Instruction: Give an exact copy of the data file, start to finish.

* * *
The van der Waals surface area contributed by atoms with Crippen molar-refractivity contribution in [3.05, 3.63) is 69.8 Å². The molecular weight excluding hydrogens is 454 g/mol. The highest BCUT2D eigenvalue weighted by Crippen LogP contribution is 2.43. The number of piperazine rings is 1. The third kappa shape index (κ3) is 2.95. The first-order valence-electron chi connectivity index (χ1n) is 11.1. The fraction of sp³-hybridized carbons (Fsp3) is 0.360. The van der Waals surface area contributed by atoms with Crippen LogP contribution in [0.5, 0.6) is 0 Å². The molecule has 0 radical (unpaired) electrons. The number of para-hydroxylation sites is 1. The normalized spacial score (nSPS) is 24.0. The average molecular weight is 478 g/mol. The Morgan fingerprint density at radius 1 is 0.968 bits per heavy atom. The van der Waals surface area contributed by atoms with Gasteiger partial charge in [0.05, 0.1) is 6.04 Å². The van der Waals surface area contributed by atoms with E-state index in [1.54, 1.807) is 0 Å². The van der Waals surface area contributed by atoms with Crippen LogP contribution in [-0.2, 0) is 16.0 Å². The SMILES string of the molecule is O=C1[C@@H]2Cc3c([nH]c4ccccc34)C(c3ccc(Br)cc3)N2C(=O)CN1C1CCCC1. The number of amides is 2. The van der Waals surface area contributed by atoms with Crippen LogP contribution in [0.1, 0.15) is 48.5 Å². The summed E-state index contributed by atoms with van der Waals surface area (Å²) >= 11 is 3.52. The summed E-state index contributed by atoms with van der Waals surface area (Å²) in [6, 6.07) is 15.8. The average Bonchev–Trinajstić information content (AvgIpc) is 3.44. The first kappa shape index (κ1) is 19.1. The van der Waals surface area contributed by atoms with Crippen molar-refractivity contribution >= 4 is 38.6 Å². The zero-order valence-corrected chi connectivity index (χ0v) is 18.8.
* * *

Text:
The van der Waals surface area contributed by atoms with Crippen molar-refractivity contribution in [3.05, 3.63) is 69.8 Å². The molecular weight excluding hydrogens is 454 g/mol. The highest BCUT2D eigenvalue weighted by Crippen LogP contribution is 2.43. The number of piperazine rings is 1. The third kappa shape index (κ3) is 2.95. The first-order valence-electron chi connectivity index (χ1n) is 11.1. The fraction of sp³-hybridized carbons (Fsp3) is 0.360. The van der Waals surface area contributed by atoms with Crippen LogP contribution in [0.5, 0.6) is 0 Å². The molecule has 0 radical (unpaired) electrons. The number of para-hydroxylation sites is 1. The normalized spacial score (nSPS) is 24.0. The average molecular weight is 478 g/mol. The Morgan fingerprint density at radius 1 is 0.968 bits per heavy atom. The van der Waals surface area contributed by atoms with Gasteiger partial charge in [0.05, 0.1) is 6.04 Å². The van der Waals surface area contributed by atoms with E-state index in [1.54, 1.807) is 0 Å². The van der Waals surface area contributed by atoms with Crippen LogP contribution in [-0.2, 0) is 16.0 Å². The SMILES string of the molecule is O=C1[C@@H]2Cc3c([nH]c4ccccc34)C(c3ccc(Br)cc3)N2C(=O)CN1C1CCCC1. The number of amides is 2. The van der Waals surface area contributed by atoms with Crippen LogP contribution in [0.1, 0.15) is 48.5 Å². The summed E-state index contributed by atoms with van der Waals surface area (Å²) >= 11 is 3.52. The summed E-state index contributed by atoms with van der Waals surface area (Å²) in [6, 6.07) is 15.8. The average Bonchev–Trinajstić information content (AvgIpc) is 3.44. The first kappa shape index (κ1) is 19.1. The van der Waals surface area contributed by atoms with Crippen molar-refractivity contribution >= 4 is 38.6 Å². The zero-order valence-corrected chi connectivity index (χ0v) is 18.8.